Media influence on awareness and utilization of assisted reproduction technology in Hispanic populations.

14 12 2010

To the Editor:

We read with interest and appreciation the recent article by McCarthy-Keith et al. regarding the utilization and outcomes of assisted reproduction technology among minority women (1). First we would like to commend the authors for acknowledging that there are likely greater reproductive issues in minority groups. We agree that ART costs may be prohibitive for some which can create unequal utilization of these services. When costs are accounted for, the authors report that Hispanics are less inclined to seek out infertility treatments due to language/cultural barriers, lack of continuity with providers, difficulty scheduling visits and procedures, decreased availability and affordability of services (5). We would like to point out that a prominent factor in utilization rates among Hispanics involves a divide of information in our media and social networks.

Hispanics living in the United States receive information from unique sources, usually in Spanish, including print, radio, television, and internet. Many English speaking Hispanics also continue to access these channels which usually do not address, discuss, or feature infertility topics. This drought of information limits Hispanic women first in their recognition of infertility as a disease, second in their search for treatment, and third in the knowledge that coverage may be mandated, where available. Prior studies have evaluated Spanish and English media regarding issues such as HIV transmission or tobacco cessation (3,4). These studies describe the variation in information available, and differences between minority’s perceptions of each media source (6).

The drive to procreate is universal, crossing all ethnic and cultural boundaries. Hispanics place great importance on fertility; Becker reported that “childless marriages were considered a failure” in Latino populations (2). We hypothesize that states or organizations mandating insurance coverage for assisted reproduction technology would see increased use among Hispanics once proper fertility information is commonly available in Spanish mediums. We appreciate the author’s attention to this subject.

Alice Serou, M.D.
Rudy Quintero, M.D.
C.A.R.E. Fertility
Glendale, California

1. McCarthy-Keith DM et al. Will decreasing assisted reproduction technology costs improve utilization and outcomes among minority women? Fertil Steril. 2010 Dec;94(7):2587-9.

2. Becker G et al., Infertility among low-income Latinos. Fertil Steril. 2006 Apr;85(4):882-7.

3. Hu DJ, Keller R, Fleming D. Communicating AIDS information to Hispanics: the importance of language and media preference. Am J Prev Med. 1989 Jul-Aug;5(4):196-200.

4. Gombeski WR Jr, Ramirez AG, Kautz JA, Farge EJ, Moore TJ, Weaver FJ., Communicating health information to urban Mexican Americans: sources of health information. Health Educ Q. 1982 Winter;9(4):293-309.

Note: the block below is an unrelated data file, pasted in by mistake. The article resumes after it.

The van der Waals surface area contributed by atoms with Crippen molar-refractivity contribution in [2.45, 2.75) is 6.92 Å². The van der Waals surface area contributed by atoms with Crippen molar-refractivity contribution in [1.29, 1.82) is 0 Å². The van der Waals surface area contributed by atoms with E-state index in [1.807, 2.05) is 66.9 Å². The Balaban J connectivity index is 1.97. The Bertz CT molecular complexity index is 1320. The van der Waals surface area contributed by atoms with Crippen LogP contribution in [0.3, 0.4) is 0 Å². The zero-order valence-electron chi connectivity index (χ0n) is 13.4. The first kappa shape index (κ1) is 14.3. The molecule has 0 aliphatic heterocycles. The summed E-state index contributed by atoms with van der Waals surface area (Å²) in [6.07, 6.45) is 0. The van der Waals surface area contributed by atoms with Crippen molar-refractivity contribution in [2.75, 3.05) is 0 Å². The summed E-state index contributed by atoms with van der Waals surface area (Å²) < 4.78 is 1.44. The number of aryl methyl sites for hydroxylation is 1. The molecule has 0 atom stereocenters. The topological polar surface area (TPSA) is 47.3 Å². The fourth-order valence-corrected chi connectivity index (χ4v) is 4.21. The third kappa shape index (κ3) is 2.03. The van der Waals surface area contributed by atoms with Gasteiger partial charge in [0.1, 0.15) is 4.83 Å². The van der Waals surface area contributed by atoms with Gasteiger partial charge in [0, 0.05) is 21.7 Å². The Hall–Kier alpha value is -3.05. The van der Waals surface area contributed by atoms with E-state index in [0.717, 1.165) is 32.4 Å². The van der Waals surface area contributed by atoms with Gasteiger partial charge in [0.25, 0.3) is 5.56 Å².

5. Nachtigall RD et al., The challenge of providing infertility services to a low-income immigrant Latino population. Fertil Steril. 2009 Jul;92(1):116-23.

6. Williams JE, Anstrom KJ, Friedman JY, Schulman KA. Racial/ethnic variation in perceptions of medical information sources in Durham County, North Carolina. N C Med J. 2007 Nov-Dec;68(6):391-8.

Published online in Fertility and Sterility doi:10.1016/j.fertnstert.2010.12.030

The Authors Respond:

We would like to thank Dr. Serou and Dr. Quintero for their interesting and insightful comments. Although many of the statements made about the barriers to ART services are certainly accurate, differences in our study population may explain the results that we reported in our manuscript (1). Because our population was comprised of Department of Defense (DoD) beneficiaries, their access to care was greater than the majority of Hispanic patients. Their access to information is also greater, because at least one member of the couple must be fluent in English to be enrolled in the military. The opportunity to educate patients about infertility as a disease is also enhanced in this environment.

We had anticipated that Hispanic women would access ART services in numbers equal to their representation in the DoD population, as was the case with African American women. As a result of these findings, we have undertaken additional investigations in collaboration with a colleague at the University of Denver, Dr. Ruben Alvero.

1. McCarthy-Keith DM et al. Will decreasing assisted reproduction technology costs improve utilization and outcomes among minority women? Fertil Steril. 2010 Dec;94(7):2587-9.

Alicia Armstrong , M.D., M.H.S.C.R.a,b
Desiree McCarthy-Keith M.D., M.P.H.a,b
Ruben Alvero, M.D.c

aProgram in Reproductive and Adult Endocrinology
Eunice Kennedy Shriver National Institute of Child Health and Human Development
National Institutes of Health
Bethesda, Maryland

bWalter Reed Army Medical Center
Washington, D.C.

cUniversity of Denver
Denver, Colorado

Published online in Fertility and Sterility doi:10.1016/j.fertnstert.2010.12.031




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